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Analytics Live Recap: People-driven decision-making?


Published: 11 Jul 2023

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Reflecting on the ICAEW Data Analytics Community’s first ever in-person event last month, Ian Pay, Head of Data Analytics and Tech, considers whether we’ve got it all wrong focusing on the data…
Analytics Live
Well, what a blast. Analytics Live – the institute’s first in-person event focusing purely on data analytics – was by all accounts a huge success. With around 180 people in The Great Hall at Chartered Accountants’ Hall in London, and sessions covering a huge breadth of topics, we made a clear statement that accountants have a real interest in analytics that is showing no signs of waning.

Before we get into some of the learnings, first and foremost I have to thank everyone who was involved – our superb speakers, the ever-capable ICAEW Events team, our sponsors and supporters, but most of all every single person who attended and engaged so intently throughout the day.

The theme of the day – at least on paper anyway – was “data-driven decision-making”. But throughout the talks, the panel discussions and the questions being raised, some other themes soon emerged. Here, we’ll touch on three of them.

Data is not the ‘new oil’

The Open Data Institute kicked off the day with a different way of thinking about data. The old adage that data is ‘the new oil’ was very much dismissed, instead considering a more modern perspective that ‘data is infrastructure’ – in essence, an integral part of society and the way it operates. The ODI advocates for greater trust and transparency in the use of data, while recognising that in some sectors – such as accounting – there are situations where some data has to remain protected. The key – as is the case with traditional infrastructure – is to have in place the structures, systems, standards and policies that ensure data is readily available when it needs to be, and isn’t when not. Open Banking and Transport for London’s data feeds are prime examples of how data – if shared in a controlled way – can lead to immense innovation and societal benefits. The ODI’s Data Ethics Canvas helps with some of the frameworks needed to embrace a change of mindset towards data sharing, rather than data hoarding.

Where the future lies

Indisputably, the marriage between AI and analytics has great potential. And the ability to rely on AI depends on having good data foundations – rich, diverse, representative datasets. As Sarah Schlobohm observed, bias that already exists in human society is often amplified by poorly chosen training data. This is often more visible in image generation than text generation – for example, the fact that Sarah, as someone who wears glasses, is often depicted by AI image generation tools as someone without glasses, simply because the training data that goes into those image generation tools is skewed towards faces without glasses. And the ODI recognised the challenges that we face in the age of generative AI, highlighting the fact that Wikipedia constitutes just 3% of ChatGPT’s training data, but a disproportionate amount of the neural network’s processing.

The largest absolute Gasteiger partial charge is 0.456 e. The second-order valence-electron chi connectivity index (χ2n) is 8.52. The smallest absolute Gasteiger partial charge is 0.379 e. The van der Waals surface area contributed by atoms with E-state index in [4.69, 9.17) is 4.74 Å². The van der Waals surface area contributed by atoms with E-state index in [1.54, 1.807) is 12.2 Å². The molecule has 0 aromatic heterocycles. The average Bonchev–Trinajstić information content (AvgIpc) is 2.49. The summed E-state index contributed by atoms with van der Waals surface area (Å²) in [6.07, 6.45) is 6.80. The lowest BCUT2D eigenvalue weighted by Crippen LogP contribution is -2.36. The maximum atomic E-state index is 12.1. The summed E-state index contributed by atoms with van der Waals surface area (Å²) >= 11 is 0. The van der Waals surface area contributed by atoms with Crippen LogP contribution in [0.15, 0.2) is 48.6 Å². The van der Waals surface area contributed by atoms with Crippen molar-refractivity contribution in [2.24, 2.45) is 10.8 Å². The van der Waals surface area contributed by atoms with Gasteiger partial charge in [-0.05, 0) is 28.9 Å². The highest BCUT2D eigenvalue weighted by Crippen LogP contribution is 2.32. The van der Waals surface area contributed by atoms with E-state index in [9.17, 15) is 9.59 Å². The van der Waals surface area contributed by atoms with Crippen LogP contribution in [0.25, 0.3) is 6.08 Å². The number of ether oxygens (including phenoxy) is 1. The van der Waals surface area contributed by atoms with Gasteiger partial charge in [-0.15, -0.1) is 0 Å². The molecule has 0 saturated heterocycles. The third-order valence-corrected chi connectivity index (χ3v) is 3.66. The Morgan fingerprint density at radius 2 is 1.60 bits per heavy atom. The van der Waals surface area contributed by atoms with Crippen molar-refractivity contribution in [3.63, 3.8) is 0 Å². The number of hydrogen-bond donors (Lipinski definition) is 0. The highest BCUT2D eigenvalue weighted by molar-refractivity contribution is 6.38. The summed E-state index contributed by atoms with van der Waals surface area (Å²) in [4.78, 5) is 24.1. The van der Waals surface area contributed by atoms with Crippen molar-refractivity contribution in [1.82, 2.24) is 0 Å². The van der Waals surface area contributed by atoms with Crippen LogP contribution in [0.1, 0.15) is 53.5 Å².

This being said, the potential of AI is also clear in the analytics space as deep learning tools can draw links between data points in ways that humans could only dream of, and the accessibility of AI gives more individuals and organisations the ability to use it in their decision-making process.
Analytics Live

A human-led approach to analytics

The one theme that Analytics Live kept drifting back towards was the critical interface that so often is overlooked when considering data – the human one. And fundamentally – whether it was Nick from Eden Smith talking about data capabilities, Andrew from Grant Thornton talking about low-code platforms, or Dr Christina Phillips talking about her work on Human Centric Analytics – people are always at the heart of it all.

There’s a number of considerations at play when it comes to the role of people in analytics. Skills are of course a key element, and the ODI’s Data Skills Framework provides some initial thoughts on this. Crucially, analytical skills aren’t just about the ability to ‘crunch the numbers’, but involve strategic considerations, governance, interpretation and critical thinking. Building a data team also isn’t just about recruiting a bunch of data scientists, but developing a change of culture in an organisation that embraces the use of data at every level.

Low-code tools are democratising the analytical process for many organisations, affording many benefits and giving people access to advanced capabilities who might previously have needed to learn programming languages such as Python and R. But the human side of it remains important – people will only embrace such tools if they have confidence in doing so, which requires champions, advocates and a sense of community. And from a governance perspective, there is a need to focus on the human too – to understand how they are actually using the tools, have clear processes, support and allow time for specialist review.

When considering what people’s greatest concerns were around making data-driven decisions, quality, accuracy and completeness all featured highly – ultimately, levers that play a key role in making the right decisions. These features require good data architecture, but also need individuals across an organisation to place value on them. As was discussed in our panel session, decision-makers aren’t always those at the top anymore, and increasingly it’s those with their hands on the data that wield the most power, using it to influence and guide leadership towards making informed decisions. That influence isn’t about data driving the decisions, it’s about the people with the data driving them.
Analytics Live